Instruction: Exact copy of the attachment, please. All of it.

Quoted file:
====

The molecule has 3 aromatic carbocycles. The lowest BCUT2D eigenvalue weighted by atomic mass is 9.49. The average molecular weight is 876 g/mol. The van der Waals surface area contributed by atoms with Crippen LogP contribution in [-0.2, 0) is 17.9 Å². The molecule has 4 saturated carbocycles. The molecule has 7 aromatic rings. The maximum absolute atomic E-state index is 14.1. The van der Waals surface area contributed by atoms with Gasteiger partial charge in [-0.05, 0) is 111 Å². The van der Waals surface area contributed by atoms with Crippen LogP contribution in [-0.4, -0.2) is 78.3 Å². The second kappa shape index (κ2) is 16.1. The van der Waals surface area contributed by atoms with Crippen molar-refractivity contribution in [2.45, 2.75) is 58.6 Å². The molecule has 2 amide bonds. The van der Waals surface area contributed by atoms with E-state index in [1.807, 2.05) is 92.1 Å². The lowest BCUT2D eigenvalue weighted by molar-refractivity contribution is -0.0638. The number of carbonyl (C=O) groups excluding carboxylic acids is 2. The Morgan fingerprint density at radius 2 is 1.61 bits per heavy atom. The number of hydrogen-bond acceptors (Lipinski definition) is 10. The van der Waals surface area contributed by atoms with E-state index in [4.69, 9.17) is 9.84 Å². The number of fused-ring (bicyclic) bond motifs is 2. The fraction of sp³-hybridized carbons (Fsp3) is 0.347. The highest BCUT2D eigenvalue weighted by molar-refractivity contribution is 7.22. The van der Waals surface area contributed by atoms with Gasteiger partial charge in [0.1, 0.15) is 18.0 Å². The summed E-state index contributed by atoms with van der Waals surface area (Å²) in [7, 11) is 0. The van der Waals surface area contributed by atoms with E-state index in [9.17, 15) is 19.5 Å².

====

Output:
The molecule has 3 aromatic carbocycles. The lowest BCUT2D eigenvalue weighted by atomic mass is 9.49. The average molecular weight is 876 g/mol. The van der Waals surface area contributed by atoms with Crippen LogP contribution in [-0.2, 0) is 17.9 Å². The molecule has 4 saturated carbocycles. The molecule has 7 aromatic rings. The maximum absolute atomic E-state index is 14.1. The van der Waals surface area contributed by atoms with Gasteiger partial charge in [-0.05, 0) is 111 Å². The van der Waals surface area contributed by atoms with Crippen LogP contribution in [-0.4, -0.2) is 78.3 Å². The second kappa shape index (κ2) is 16.1. The van der Waals surface area contributed by atoms with Crippen molar-refractivity contribution in [2.45, 2.75) is 58.6 Å². The molecule has 2 amide bonds. The van der Waals surface area contributed by atoms with E-state index in [1.807, 2.05) is 92.1 Å². The lowest BCUT2D eigenvalue weighted by molar-refractivity contribution is -0.0638. The number of carbonyl (C=O) groups excluding carboxylic acids is 2. The Morgan fingerprint density at radius 2 is 1.61 bits per heavy atom. The number of hydrogen-bond acceptors (Lipinski definition) is 10. The van der Waals surface area contributed by atoms with E-state index in [4.69, 9.17) is 9.84 Å². The number of fused-ring (bicyclic) bond motifs is 2. The fraction of sp³-hybridized carbons (Fsp3) is 0.347. The highest BCUT2D eigenvalue weighted by molar-refractivity contribution is 7.22. The van der Waals surface area contributed by atoms with Gasteiger partial charge in [0.1, 0.15) is 18.0 Å². The summed E-state index contributed by atoms with van der Waals surface area (Å²) in [7, 11) is 0. The van der Waals surface area contributed by atoms with E-state index in [9.17, 15) is 19.5 Å².